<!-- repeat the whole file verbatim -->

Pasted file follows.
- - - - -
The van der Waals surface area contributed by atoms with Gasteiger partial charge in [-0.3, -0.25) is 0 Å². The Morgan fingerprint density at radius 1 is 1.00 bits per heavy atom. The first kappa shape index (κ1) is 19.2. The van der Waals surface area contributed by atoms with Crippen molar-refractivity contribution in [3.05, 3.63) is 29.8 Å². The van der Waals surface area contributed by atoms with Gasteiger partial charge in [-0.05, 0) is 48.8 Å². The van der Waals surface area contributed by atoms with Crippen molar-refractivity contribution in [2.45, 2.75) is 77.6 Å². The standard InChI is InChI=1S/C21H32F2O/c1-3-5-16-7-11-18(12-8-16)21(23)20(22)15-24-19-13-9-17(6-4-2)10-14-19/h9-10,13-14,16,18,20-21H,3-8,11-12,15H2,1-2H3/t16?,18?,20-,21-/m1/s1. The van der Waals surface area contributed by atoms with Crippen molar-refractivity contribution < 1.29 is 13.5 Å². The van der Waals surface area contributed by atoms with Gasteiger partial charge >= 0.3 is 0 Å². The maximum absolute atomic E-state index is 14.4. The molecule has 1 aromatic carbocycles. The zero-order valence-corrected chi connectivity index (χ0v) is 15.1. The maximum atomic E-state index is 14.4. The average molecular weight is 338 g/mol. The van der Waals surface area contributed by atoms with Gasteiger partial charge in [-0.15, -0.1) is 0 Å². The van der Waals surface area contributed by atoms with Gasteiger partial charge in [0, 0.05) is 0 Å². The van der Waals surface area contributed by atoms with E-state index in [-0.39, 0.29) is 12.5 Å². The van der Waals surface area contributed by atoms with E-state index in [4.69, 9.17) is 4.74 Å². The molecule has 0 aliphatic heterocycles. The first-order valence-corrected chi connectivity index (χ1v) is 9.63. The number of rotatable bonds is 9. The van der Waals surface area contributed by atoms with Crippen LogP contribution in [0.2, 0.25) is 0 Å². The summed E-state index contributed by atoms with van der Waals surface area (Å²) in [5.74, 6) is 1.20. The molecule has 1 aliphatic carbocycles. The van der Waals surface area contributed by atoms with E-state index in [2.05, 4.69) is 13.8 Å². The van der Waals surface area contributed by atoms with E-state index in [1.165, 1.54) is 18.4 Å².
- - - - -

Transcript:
The van der Waals surface area contributed by atoms with Gasteiger partial charge in [-0.3, -0.25) is 0 Å². The Morgan fingerprint density at radius 1 is 1.00 bits per heavy atom. The first kappa shape index (κ1) is 19.2. The van der Waals surface area contributed by atoms with Crippen molar-refractivity contribution in [3.05, 3.63) is 29.8 Å². The van der Waals surface area contributed by atoms with Gasteiger partial charge in [-0.05, 0) is 48.8 Å². The van der Waals surface area contributed by atoms with Crippen molar-refractivity contribution in [2.45, 2.75) is 77.6 Å². The standard InChI is InChI=1S/C21H32F2O/c1-3-5-16-7-11-18(12-8-16)21(23)20(22)15-24-19-13-9-17(6-4-2)10-14-19/h9-10,13-14,16,18,20-21H,3-8,11-12,15H2,1-2H3/t16?,18?,20-,21-/m1/s1. The van der Waals surface area contributed by atoms with Crippen molar-refractivity contribution < 1.29 is 13.5 Å². The van der Waals surface area contributed by atoms with Gasteiger partial charge >= 0.3 is 0 Å². The maximum absolute atomic E-state index is 14.4. The molecule has 1 aromatic carbocycles. The zero-order valence-corrected chi connectivity index (χ0v) is 15.1. The maximum atomic E-state index is 14.4. The average molecular weight is 338 g/mol. The van der Waals surface area contributed by atoms with Gasteiger partial charge in [-0.15, -0.1) is 0 Å². The van der Waals surface area contributed by atoms with Gasteiger partial charge in [0, 0.05) is 0 Å². The van der Waals surface area contributed by atoms with E-state index in [-0.39, 0.29) is 12.5 Å². The van der Waals surface area contributed by atoms with E-state index in [4.69, 9.17) is 4.74 Å². The molecule has 0 aliphatic heterocycles. The first-order valence-corrected chi connectivity index (χ1v) is 9.63. The number of rotatable bonds is 9. The van der Waals surface area contributed by atoms with Crippen LogP contribution in [0.2, 0.25) is 0 Å². The summed E-state index contributed by atoms with van der Waals surface area (Å²) in [5.74, 6) is 1.20. The molecule has 1 aliphatic carbocycles. The van der Waals surface area contributed by atoms with E-state index in [2.05, 4.69) is 13.8 Å². The van der Waals surface area contributed by atoms with E-state index in [1.165, 1.54) is 18.4 Å².